Past the sting of the abrupt end to their season, beyond the dull ache of having the Giants celebrating down the hallway from the home clubhouse, the Mets could at least cling to this following Wednesday’s epic pitcher’s duel:
They’ve got someone who can match postseason freak Madison Bumgarner, at least for most of a taut October game.
Noah Syndergaard, on his way ever since he got to the majors last year, is now the Mets’ ace and he’s got the playoff pedigree to prove it after throwing seven scoreless innings Wednesday night, striking out 10. Maybe that means something in the Octobers of the future, even if there’s only disappointment this time after the Giants’ ace beat the Mets, 3-0, in the National League wild-card Game at Citi Field.
“I’ve got to rank this one as good as any, under the circumstances,” Terry Collins said of Syndergaard’s performance. “Great command. I mean, focused like he always is. I tell you, he stepped up when we needed him. He stepped up last year when we needed him. He’s grown so much, even though he’s still very, very young. He’s grown so much and matured so much as a pitcher.
“He’s going to be really, really good.”
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Syndergaard won two postseason games last October, including the Mets’ only victory over the Royals in the World Series, but he was not nearly this dominant then. Wednesday, he held the Giants hitless until Denard Span singled with two out in the sixth inning. He struck out 10, the fifth time a Met has reached double-digit strikeouts in the postseason, and allowed only two singles and three walks.
He’s only the third Met pitcher ever to throw at least seven scoreless innings and give up two or fewer hits in a postseason game, joining Bobby Jones in Game 4 of the 2000 NLDS and Jon Matlack in Game 2 of the 1973 NLCS, who both threw shutouts.
Conor Gillaspie, the Giant who slugged the winning HR off Jeurys Familia in the ninth, summed up best how good Syndergaard was, saying,“I was pretty excited that Syndergaard wasn’t in there” for the crucial at-bat.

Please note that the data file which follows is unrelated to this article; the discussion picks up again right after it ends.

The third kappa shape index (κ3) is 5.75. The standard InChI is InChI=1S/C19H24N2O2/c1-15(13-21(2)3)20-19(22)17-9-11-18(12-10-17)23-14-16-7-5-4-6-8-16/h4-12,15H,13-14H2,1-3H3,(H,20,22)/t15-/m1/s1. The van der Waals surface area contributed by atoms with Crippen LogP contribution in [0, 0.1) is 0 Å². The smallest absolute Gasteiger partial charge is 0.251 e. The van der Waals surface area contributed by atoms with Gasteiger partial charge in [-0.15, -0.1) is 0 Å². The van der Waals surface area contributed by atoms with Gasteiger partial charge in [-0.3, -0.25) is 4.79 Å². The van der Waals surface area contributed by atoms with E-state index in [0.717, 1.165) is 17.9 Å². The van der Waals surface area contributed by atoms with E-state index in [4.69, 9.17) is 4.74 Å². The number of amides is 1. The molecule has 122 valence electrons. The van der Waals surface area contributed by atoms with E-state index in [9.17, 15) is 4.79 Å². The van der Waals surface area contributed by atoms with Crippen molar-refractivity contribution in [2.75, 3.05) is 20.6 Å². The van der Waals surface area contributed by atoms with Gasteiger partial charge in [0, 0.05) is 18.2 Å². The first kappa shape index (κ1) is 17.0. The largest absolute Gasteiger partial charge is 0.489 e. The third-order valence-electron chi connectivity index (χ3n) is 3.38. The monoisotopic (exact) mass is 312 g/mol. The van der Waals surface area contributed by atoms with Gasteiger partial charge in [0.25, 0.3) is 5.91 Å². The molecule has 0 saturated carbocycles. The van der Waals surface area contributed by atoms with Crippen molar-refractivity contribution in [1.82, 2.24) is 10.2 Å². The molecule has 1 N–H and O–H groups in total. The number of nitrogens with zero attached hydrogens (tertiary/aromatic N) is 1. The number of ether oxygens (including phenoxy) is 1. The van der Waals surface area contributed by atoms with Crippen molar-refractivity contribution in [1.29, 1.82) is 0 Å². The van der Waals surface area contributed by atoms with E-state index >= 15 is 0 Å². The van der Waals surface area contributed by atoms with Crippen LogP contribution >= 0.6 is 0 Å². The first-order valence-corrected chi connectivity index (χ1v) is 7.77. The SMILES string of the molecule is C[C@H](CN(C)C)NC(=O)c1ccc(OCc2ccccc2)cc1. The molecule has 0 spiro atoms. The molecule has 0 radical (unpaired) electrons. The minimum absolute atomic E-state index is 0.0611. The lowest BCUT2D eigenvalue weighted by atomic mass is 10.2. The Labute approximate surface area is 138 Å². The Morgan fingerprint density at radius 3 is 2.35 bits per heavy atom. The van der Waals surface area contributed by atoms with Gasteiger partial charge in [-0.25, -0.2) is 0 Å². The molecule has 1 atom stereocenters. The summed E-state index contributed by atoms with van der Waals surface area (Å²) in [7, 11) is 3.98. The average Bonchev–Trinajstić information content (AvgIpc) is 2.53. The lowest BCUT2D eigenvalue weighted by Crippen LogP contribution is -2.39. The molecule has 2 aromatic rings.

“Let me get that out there first,” Gillaspie said. “He’s got some of the best stuff I’ve ever seen.”
Syndergaard’s fastball was electric — he threw 42 pitches at or above 98 mph, according to the baseball information service Inside Edge — and was able to keep batters from sitting on the heat by using low 90s breaking pitches and a hellacious changeup.
“Syndergaard was the best I’ve ever seen him,” catcher Rene Rivera said. “He did what he’s supposed to do. He battled with Bumgarner and that’s why he’s one of the best pitchers in baseball.
“He showed he could be a No. 1 on any staff.”
In a season in which their promising young rotation was ravaged by physical problems, with Matt Harvey, Jacob deGrom and Steven Matz all KO’d by injury, Syndergaard emerged as the Mets’ most electric weapon. In a huge game with more inherent tension even than Game 3 of the World Series, the 6-6 righty with the comic-book nickname and a hairdo straight off the cover of a romance novel delivered a performance worthy of the moment.
“What kind of shocked me before the game was I was aware of how calm I was,” Syndergaard said. “I thought the emotions would be a little juiced. But until the game time, I was pretty calm and kind of tricked myself into thinking it was still the same game, although it was a do-or-die situation.”
That’s ace talk, folks.
Still, he could acknowledge the tension. “You could cut it with a butter knife,” he said.
How was he able to quell his emotions? “I wish I had an answer,” Syndergaard said. “I just kind of did it. No secret there.”
He even had the politically-correct sort of mantra for matching up with an October legend: “I’m just going out there trying to win each pitch,” Syndergaard said several times, while stressing that he wasn’t battling Bumgarner with each delivery. Still, he did have to face the lefty and struck out twice.
“I couldn’t see it,” Syndergaard said of his own at-bats. “So it wasn’t pretty.
“Bumgarner pitched a helluva game, congrats to him on that part.”
Afterward, he and the Mets were left with the emptiness of the end of their season. It hadn’t sunk in a few minutes after the final out, Syndergaard said. “Probably won’t for a few days,” he added. “Maybe a few weeks.”
Then, perhaps, the Mets can fully appreciate what Syndergaard did Wednesday night. He’s not Bumgarner yet — who is? — but there are no gimmes on the nights Syndergaard pitches, no matter the opponent, no matter the stakes. The Mets have their man.
Source: NY Daily News Headlines Sports News